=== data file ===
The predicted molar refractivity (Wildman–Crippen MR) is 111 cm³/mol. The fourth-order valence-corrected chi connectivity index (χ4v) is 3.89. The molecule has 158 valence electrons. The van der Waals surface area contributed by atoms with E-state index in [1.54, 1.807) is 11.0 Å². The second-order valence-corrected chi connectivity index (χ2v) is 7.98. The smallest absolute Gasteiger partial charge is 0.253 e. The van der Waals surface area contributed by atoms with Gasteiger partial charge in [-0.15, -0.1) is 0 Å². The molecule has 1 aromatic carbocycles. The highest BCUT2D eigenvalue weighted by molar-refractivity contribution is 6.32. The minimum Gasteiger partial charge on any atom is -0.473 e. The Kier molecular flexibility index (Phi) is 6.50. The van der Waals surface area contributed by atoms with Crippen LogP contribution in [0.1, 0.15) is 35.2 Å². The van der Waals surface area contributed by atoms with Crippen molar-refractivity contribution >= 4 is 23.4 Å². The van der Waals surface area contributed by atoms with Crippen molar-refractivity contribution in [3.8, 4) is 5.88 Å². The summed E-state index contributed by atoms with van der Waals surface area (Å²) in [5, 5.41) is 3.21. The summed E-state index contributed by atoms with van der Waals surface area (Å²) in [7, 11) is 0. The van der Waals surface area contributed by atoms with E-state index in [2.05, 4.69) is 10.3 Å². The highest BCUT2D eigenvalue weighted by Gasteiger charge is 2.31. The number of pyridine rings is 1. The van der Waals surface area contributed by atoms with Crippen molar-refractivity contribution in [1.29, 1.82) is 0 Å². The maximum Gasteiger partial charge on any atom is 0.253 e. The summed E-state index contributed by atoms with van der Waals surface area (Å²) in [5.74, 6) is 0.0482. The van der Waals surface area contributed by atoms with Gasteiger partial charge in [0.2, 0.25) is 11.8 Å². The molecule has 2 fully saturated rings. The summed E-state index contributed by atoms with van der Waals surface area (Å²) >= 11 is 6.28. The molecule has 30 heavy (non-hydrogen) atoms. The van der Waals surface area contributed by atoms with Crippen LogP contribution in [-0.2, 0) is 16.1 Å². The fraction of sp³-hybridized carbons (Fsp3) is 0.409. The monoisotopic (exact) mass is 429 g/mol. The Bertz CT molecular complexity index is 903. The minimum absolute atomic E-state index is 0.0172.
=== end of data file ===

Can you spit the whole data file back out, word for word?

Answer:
The predicted molar refractivity (Wildman–Crippen MR) is 111 cm³/mol. The fourth-order valence-corrected chi connectivity index (χ4v) is 3.89. The molecule has 158 valence electrons. The van der Waals surface area contributed by atoms with E-state index in [1.54, 1.807) is 11.0 Å². The second-order valence-corrected chi connectivity index (χ2v) is 7.98. The smallest absolute Gasteiger partial charge is 0.253 e. The van der Waals surface area contributed by atoms with Gasteiger partial charge in [-0.15, -0.1) is 0 Å². The molecule has 1 aromatic carbocycles. The highest BCUT2D eigenvalue weighted by molar-refractivity contribution is 6.32. The minimum Gasteiger partial charge on any atom is -0.473 e. The Kier molecular flexibility index (Phi) is 6.50. The van der Waals surface area contributed by atoms with Crippen LogP contribution in [0.1, 0.15) is 35.2 Å². The van der Waals surface area contributed by atoms with Crippen molar-refractivity contribution >= 4 is 23.4 Å². The van der Waals surface area contributed by atoms with Crippen molar-refractivity contribution in [3.8, 4) is 5.88 Å². The summed E-state index contributed by atoms with van der Waals surface area (Å²) in [5, 5.41) is 3.21. The summed E-state index contributed by atoms with van der Waals surface area (Å²) in [7, 11) is 0. The van der Waals surface area contributed by atoms with E-state index in [2.05, 4.69) is 10.3 Å². The highest BCUT2D eigenvalue weighted by Gasteiger charge is 2.31. The number of pyridine rings is 1. The van der Waals surface area contributed by atoms with Crippen molar-refractivity contribution in [1.29, 1.82) is 0 Å². The maximum Gasteiger partial charge on any atom is 0.253 e. The summed E-state index contributed by atoms with van der Waals surface area (Å²) in [5.74, 6) is 0.0482. The van der Waals surface area contributed by atoms with Gasteiger partial charge in [0.2, 0.25) is 11.8 Å². The molecule has 2 fully saturated rings. The summed E-state index contributed by atoms with van der Waals surface area (Å²) >= 11 is 6.28. The molecule has 30 heavy (non-hydrogen) atoms. The van der Waals surface area contributed by atoms with Crippen LogP contribution in [-0.2, 0) is 16.1 Å². The fraction of sp³-hybridized carbons (Fsp3) is 0.409. The monoisotopic (exact) mass is 429 g/mol. The Bertz CT molecular complexity index is 903. The minimum absolute atomic E-state index is 0.0172.